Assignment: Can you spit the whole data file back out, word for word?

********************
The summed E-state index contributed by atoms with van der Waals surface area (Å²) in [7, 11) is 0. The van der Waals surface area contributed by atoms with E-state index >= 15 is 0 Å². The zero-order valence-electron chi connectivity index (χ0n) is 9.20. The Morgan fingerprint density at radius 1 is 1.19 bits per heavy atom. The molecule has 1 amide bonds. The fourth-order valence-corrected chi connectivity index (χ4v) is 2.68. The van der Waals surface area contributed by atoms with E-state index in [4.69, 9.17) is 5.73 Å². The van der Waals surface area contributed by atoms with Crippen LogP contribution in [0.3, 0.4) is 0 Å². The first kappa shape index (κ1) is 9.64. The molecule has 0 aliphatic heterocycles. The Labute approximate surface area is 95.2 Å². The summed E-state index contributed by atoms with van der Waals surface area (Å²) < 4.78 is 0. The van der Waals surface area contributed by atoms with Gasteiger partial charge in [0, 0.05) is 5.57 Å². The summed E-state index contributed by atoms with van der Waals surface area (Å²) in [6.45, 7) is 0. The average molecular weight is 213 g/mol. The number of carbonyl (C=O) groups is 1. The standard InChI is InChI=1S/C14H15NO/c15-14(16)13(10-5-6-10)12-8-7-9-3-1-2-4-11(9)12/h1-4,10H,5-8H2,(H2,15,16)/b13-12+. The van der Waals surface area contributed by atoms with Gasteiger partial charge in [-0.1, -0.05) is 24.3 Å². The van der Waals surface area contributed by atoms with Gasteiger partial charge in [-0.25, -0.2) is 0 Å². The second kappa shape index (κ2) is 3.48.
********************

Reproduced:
The summed E-state index contributed by atoms with van der Waals surface area (Å²) in [7, 11) is 0. The van der Waals surface area contributed by atoms with E-state index >= 15 is 0 Å². The zero-order valence-electron chi connectivity index (χ0n) is 9.20. The Morgan fingerprint density at radius 1 is 1.19 bits per heavy atom. The molecule has 1 amide bonds. The fourth-order valence-corrected chi connectivity index (χ4v) is 2.68. The van der Waals surface area contributed by atoms with E-state index in [4.69, 9.17) is 5.73 Å². The van der Waals surface area contributed by atoms with Crippen LogP contribution in [0.3, 0.4) is 0 Å². The first kappa shape index (κ1) is 9.64. The molecule has 0 aliphatic heterocycles. The Labute approximate surface area is 95.2 Å². The summed E-state index contributed by atoms with van der Waals surface area (Å²) < 4.78 is 0. The van der Waals surface area contributed by atoms with Gasteiger partial charge in [0, 0.05) is 5.57 Å². The summed E-state index contributed by atoms with van der Waals surface area (Å²) in [6.45, 7) is 0. The average molecular weight is 213 g/mol. The number of carbonyl (C=O) groups is 1. The standard InChI is InChI=1S/C14H15NO/c15-14(16)13(10-5-6-10)12-8-7-9-3-1-2-4-11(9)12/h1-4,10H,5-8H2,(H2,15,16)/b13-12+. The van der Waals surface area contributed by atoms with Gasteiger partial charge in [-0.1, -0.05) is 24.3 Å². The van der Waals surface area contributed by atoms with Gasteiger partial charge in [-0.25, -0.2) is 0 Å². The second kappa shape index (κ2) is 3.48.